How to improve your presentation skills -
Part 7 - Handling stage fright
According to Wikipedia, stage fright is ďthe anxiety, fear, or persistent phobia which may be aroused in an individual by the requirement to perform in front of an audience ÖĒ And letís admit it, most of us suffer from it, either with little butterflies in the stomach right before we are about to speak to feeling nauseous and unstable throughout.
If you get serious stage fright, the first step is to realize you will probably always have it. The good news is it can be controlled and even used to your advantage.
First, put those fears into perspective. Analyze the worst possible scenario and realize it probably isnít going to happen. Generally, the audience wants you to succeed and is not looking for you to fall flat on your face. So focus on them, not yourself. You have information to impart and they want or need to have it. Think about the message or talking points. If you forget something, you can always go back if necessary. Most importantly, donít try to be perfect. Try to have fun and realize that mistakes mean you are human.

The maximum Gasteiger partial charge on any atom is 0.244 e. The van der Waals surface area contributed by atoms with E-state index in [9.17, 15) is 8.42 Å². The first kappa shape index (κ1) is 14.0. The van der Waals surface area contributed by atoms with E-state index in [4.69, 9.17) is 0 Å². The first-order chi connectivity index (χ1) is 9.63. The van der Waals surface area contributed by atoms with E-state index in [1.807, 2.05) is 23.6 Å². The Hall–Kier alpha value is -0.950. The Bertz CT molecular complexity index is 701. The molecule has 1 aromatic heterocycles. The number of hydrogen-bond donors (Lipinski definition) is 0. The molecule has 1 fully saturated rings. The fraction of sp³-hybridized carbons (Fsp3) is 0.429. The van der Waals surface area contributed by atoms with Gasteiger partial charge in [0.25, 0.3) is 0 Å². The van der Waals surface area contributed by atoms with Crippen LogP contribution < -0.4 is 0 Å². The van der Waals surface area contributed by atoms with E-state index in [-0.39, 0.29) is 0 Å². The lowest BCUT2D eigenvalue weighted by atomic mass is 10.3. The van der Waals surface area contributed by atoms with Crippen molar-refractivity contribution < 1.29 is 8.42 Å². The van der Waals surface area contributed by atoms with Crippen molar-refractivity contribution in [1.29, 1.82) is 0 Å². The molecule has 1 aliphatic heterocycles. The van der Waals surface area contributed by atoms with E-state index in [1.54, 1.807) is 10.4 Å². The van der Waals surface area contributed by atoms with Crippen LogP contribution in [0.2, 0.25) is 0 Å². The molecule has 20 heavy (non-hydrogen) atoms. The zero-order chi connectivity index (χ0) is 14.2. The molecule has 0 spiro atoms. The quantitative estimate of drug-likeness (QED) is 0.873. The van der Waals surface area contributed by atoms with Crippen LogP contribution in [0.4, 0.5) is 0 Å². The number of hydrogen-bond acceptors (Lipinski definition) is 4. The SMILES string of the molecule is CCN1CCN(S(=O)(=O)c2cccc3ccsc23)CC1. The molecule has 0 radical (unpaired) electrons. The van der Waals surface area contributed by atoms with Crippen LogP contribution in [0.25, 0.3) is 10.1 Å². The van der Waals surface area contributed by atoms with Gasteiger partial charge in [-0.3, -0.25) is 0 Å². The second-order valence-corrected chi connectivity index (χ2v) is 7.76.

There are some control techniques or exercises that can be done before a presentation.
- Take some deep breaths and focus on a single object for thirty seconds.
- Stretch by lifting your arms above the head, tilting your head from side to side and opening your mouth as wide as possible.
- Push the fist of one hand into the palm of the other for ten seconds
- Clench both fists tightly and punch downward
- Move around
Over the years, people have come up with their own ways for dealing with stage fright. By and large, they really donít work. Never apologize for being nervous. Often an audience wonít know it until you say something and why put the idea in their heads? An extra glass of alcohol or pills is not a safe solution. And imagining the audience in their underwear can get uncomfortable and distracting.